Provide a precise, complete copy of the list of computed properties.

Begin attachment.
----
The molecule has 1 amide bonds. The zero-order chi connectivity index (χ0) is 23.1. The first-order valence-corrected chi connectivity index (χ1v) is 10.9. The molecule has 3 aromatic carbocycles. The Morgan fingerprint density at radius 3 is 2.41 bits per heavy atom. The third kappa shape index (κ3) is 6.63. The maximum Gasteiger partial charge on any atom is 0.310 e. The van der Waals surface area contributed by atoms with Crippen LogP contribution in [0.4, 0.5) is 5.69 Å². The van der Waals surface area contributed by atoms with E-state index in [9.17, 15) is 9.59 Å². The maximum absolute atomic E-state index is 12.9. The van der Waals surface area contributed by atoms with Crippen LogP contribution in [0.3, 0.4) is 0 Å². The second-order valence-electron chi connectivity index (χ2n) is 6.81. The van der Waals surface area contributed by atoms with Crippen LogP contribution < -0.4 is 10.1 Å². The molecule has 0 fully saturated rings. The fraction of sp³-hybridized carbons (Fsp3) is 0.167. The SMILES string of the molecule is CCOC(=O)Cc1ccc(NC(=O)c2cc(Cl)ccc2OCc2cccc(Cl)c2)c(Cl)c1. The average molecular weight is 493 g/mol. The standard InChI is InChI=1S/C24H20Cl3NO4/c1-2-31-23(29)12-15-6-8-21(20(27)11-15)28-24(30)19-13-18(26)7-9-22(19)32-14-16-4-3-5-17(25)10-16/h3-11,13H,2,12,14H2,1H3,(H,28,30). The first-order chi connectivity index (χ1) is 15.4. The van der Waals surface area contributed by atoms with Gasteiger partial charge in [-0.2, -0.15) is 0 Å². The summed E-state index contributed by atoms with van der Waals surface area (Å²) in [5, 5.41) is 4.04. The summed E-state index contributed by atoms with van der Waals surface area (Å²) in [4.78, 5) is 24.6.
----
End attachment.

The molecule has 1 amide bonds. The zero-order chi connectivity index (χ0) is 23.1. The first-order valence-corrected chi connectivity index (χ1v) is 10.9. The molecule has 3 aromatic carbocycles. The Morgan fingerprint density at radius 3 is 2.41 bits per heavy atom. The third kappa shape index (κ3) is 6.63. The maximum Gasteiger partial charge on any atom is 0.310 e. The van der Waals surface area contributed by atoms with Crippen LogP contribution in [0.4, 0.5) is 5.69 Å². The van der Waals surface area contributed by atoms with E-state index in [9.17, 15) is 9.59 Å². The maximum absolute atomic E-state index is 12.9. The van der Waals surface area contributed by atoms with Crippen LogP contribution in [0.3, 0.4) is 0 Å². The second-order valence-electron chi connectivity index (χ2n) is 6.81. The van der Waals surface area contributed by atoms with Crippen LogP contribution < -0.4 is 10.1 Å². The molecule has 0 fully saturated rings. The fraction of sp³-hybridized carbons (Fsp3) is 0.167. The SMILES string of the molecule is CCOC(=O)Cc1ccc(NC(=O)c2cc(Cl)ccc2OCc2cccc(Cl)c2)c(Cl)c1. The average molecular weight is 493 g/mol. The standard InChI is InChI=1S/C24H20Cl3NO4/c1-2-31-23(29)12-15-6-8-21(20(27)11-15)28-24(30)19-13-18(26)7-9-22(19)32-14-16-4-3-5-17(25)10-16/h3-11,13H,2,12,14H2,1H3,(H,28,30). The first-order chi connectivity index (χ1) is 15.4. The van der Waals surface area contributed by atoms with Gasteiger partial charge in [-0.2, -0.15) is 0 Å². The summed E-state index contributed by atoms with van der Waals surface area (Å²) in [5, 5.41) is 4.04. The summed E-state index contributed by atoms with van der Waals surface area (Å²) in [4.78, 5) is 24.6.